There are many places to get a hold of seeds if your local nursery doesn’t stock local or heritage varieties: seed banks, local farmers, or research institutes The overall goal of a self-sufficient garden is to produce seeds year after year to reduce dependence on external inputs. Buiga Sun Rise pre-school in Uganda started to produce seeds a couple of years ago, but always end up with more than they need for the following season. Their solution? Giving their surplus seeds to nearby schools that have none, but who will return the favor the next season in the form of different seeds.
7. Get Equipped
Make a list of essential tools to get started, and items that you’d like to purchase in the future, that way fundraising to equip your garden can be done in stages. Ask for donations from local businesses. Make use of what you have - get your community members to dig deep in their sheds. In the Democratic Republic of Congo, farmers in Kinshasa often bring in rakes, hoes, shovels or watering cans from home when needed and pool their money to buy the rest.
8. Use Sustainable Gardening Methods
Natural substances to improve soil fertility and manage pests and diseases are effective when they are included in an integrated system, which also involves crop rotation (avoiding the cultivation of the same species in the same section of the garden for multiple years e.g. tomatoes followed by tomatoes) and intercropping (plants can provide each other with mutual assistance).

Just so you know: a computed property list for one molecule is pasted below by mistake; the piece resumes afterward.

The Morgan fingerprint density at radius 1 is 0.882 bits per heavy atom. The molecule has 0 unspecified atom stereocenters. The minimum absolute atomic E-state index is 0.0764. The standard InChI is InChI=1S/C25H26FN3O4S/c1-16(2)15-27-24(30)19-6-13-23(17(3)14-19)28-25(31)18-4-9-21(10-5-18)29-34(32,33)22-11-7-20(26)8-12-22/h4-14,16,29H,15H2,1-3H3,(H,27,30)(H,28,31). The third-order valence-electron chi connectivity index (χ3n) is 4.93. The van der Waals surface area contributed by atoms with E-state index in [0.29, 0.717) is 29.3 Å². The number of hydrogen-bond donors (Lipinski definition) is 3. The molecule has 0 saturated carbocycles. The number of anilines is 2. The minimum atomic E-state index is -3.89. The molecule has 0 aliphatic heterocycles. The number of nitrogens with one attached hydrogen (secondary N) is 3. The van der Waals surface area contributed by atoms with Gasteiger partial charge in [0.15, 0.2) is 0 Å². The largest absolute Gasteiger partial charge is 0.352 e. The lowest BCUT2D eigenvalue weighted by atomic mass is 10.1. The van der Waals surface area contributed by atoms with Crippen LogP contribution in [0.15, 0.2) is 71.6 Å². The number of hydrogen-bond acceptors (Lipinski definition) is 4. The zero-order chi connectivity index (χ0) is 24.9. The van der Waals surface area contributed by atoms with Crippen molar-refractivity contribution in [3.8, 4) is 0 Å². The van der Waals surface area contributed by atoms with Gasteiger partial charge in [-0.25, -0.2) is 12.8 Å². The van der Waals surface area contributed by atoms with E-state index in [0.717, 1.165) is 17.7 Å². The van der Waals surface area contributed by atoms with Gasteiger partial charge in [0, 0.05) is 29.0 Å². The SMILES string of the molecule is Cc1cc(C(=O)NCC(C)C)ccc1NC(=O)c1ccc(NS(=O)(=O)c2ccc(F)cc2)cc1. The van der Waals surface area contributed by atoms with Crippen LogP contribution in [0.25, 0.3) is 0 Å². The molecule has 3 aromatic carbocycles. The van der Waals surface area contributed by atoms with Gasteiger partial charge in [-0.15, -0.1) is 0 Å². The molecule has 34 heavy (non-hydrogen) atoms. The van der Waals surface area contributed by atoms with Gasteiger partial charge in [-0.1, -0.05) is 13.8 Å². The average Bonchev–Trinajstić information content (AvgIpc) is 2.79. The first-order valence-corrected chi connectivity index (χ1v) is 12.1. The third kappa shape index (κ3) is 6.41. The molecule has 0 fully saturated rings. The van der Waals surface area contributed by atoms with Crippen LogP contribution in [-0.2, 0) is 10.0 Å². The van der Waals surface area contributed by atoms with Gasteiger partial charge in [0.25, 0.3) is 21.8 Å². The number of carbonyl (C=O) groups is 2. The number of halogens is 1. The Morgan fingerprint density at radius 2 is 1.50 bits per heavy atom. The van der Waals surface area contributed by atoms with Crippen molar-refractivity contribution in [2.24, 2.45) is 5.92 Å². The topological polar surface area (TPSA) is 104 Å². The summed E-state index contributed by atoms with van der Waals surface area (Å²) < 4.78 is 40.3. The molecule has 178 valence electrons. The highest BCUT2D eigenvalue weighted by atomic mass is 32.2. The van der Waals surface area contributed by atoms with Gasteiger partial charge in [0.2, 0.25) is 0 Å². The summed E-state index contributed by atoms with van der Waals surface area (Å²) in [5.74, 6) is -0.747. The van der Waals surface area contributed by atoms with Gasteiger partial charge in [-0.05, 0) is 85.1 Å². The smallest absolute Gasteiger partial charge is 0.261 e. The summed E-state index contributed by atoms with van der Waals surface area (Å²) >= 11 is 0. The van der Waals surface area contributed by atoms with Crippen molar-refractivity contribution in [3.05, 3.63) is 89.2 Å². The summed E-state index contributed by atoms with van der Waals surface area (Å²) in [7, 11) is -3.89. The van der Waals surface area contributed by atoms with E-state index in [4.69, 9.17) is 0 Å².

9. Make Your Garden an Outdoor Classroom
Gardens are a great opportunity to teach both adults and children about local plant varieties, how to eat a diverse diet and environmentally friendly cultivation methods. Thanks to its interdisciplinary nature, many subjects can be studied in the school garden, such as history, through gastronomic traditions and crops; geography, through the origin of products; as well as mathematics and geometry in planning the garden and calculating the expected value of its produce. Students from one South African garden in learnt about the butterfly life cycle in the classroom, and then headed to the plot to see its larvae and cocoon. The gardens are also giving children across the continent a chance to learn about subjects such as food traditions and nutrition that might not otherwise be covered in class.
10. Have a Ball!
According to the Slow Food philosophy pleasure must go hand in hand with responsibility, so what would a good, clean and fair garden be without a bit of fun? In Uganda, the Mukono Convivium holds yearly ‘Fruit and Juice Parties’ where local school children prepare fresh juices and eat fruit harvested right from their own school gardens, celebrating with their parents, teachers and local leaders. Gardens can be places to strengthen your community, give a sense of belonging to members and bring together different generations and social groups, creating moments of conviviality, solidarity and friendship.
Now, make like our friends in the project from Tunisia to South Africa, pull up your sleeves and get planting!
To support the Thousand Gardens in Africa project or adopt a garden, visit:
For more detailed guidelines on creating a garden, see the Thousand Gardens in Africa Handbook.
or the Slow Food Education site www.slowfood.com/education.